I remember the year before when Hearts got Tottenham and it was like “Wow, Tottenham are coming to Tynecastle”, and it was the same when we drew Liverpool. For me, it was heightened more because I might be involved this time and come shoulder to shoulder with some of the top players in the world. I was 18 at the time and you watch Match of the Day and see players like Steven Gerrard on there and know you might be playing against them.

Having not made any more appearances since the St Johnstone game, did you fear that you wouldn’tmake the squad for such a big game?

I would have been happy just to have been involved in the environment, just to see these top players. I just wanted to be around the First Team, and I know you have to take steps to get the opportunity, and when the opportunity arises you have to take it. When I was named on the bench, it was a similar feeling to my debut. Knowing I was going to be on the bench, I was nervous building up to it, but as soon as you cross the line, you get into the zone. If I am called on, then I know I’m ready. Yes I might have butterflies in my stomach, but this is what I am here to do.

Watching from the bench, how did you feel the game went?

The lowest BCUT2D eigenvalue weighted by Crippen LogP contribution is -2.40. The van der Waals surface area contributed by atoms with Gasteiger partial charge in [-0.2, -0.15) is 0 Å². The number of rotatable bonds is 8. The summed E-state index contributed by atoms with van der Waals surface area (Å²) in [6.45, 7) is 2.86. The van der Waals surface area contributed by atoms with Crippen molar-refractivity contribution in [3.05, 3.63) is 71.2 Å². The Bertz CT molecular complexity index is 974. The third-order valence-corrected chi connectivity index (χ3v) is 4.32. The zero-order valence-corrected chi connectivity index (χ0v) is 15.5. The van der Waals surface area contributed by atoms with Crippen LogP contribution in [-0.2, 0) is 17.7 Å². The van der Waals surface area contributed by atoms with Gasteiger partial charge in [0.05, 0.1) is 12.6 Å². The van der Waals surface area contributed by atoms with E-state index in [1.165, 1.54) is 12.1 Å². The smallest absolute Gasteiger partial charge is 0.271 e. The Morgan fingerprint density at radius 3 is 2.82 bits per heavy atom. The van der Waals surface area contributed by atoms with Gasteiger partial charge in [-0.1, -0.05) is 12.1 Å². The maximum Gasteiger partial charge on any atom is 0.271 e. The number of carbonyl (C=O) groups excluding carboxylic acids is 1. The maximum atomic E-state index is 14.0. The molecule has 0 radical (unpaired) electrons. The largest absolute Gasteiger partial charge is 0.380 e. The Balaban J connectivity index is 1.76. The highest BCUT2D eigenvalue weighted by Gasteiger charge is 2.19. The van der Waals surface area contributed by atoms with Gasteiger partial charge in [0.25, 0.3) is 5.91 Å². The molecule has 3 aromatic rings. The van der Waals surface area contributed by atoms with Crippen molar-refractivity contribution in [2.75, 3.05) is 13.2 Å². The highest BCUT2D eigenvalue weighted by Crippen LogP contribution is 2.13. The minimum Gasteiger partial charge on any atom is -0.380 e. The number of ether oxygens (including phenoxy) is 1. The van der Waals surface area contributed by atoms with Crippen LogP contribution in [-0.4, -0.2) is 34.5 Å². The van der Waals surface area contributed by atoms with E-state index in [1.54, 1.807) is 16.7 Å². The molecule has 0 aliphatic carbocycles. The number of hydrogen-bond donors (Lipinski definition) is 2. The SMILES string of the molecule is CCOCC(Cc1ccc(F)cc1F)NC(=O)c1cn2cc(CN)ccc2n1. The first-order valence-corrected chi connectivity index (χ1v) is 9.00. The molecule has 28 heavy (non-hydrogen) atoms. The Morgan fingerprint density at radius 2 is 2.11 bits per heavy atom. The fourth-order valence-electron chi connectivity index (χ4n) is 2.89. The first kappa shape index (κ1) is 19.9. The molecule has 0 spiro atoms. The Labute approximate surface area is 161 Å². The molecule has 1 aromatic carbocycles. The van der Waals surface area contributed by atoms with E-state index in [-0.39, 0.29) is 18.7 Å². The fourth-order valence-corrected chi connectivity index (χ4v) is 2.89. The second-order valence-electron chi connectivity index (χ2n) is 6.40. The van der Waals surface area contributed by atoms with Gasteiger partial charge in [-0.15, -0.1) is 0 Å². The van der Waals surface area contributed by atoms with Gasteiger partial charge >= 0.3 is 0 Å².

Liverpool dominated the possession, but we were well structured. They didn’t have many opportunities, to be fair. We were in the game, and I felt we did really well. Even when they scored from Andy’s OG, it was one of those where the ball came flying in and Andy (Webster) couldn’t get out of the way and it’s hit him and went in. It wasn’t the same calibre if players as they did have at Anfield, but we were still facing a top Liverpool side and I think we earned a bit more respect from Liverpool.

You are 1-0 down, your manager turns to you and says you’re going on. What’s John’s words to you before you enter the pitch?

Just “go on and enjoy it.” He just wanted me to build myself into the game. John was always great with the young guys. He was so calming for us. I don’t think he was expecting me to score, I think he just wanted me to be a menace as I always had high energy and I could maybe cause problems and maybe create a chance. I was high on adrenaline that week anyway, so when I came on, I was still full of adrenaline, so maybe that made me a little erratic in some of the decisions I made in the game. I was just buzzing to be honest.

Andy Driver and Callum Paterson both had chances once you came on. If one of those goes in, does it change the game?

Goals change games. I think that’s why we got more respect from Liverpool when we went down to Anfield, because we did create chances and if we get one of those it’s a completely different game. It was only 1-0 and it was all to play for in the second leg. I still felt we were still in it. There was a lot of positives to take from the game. From a personal viewpoint, I was happy to get another game, to get more minutes, more experience of the Tynecastle atmosphere. The atmosphere was different that night to a normal game at Tynecastle, as you were playing against top players, and not playing sides you play four times a season. These are the nights the fans look forward to and so do we as players, going up against the best.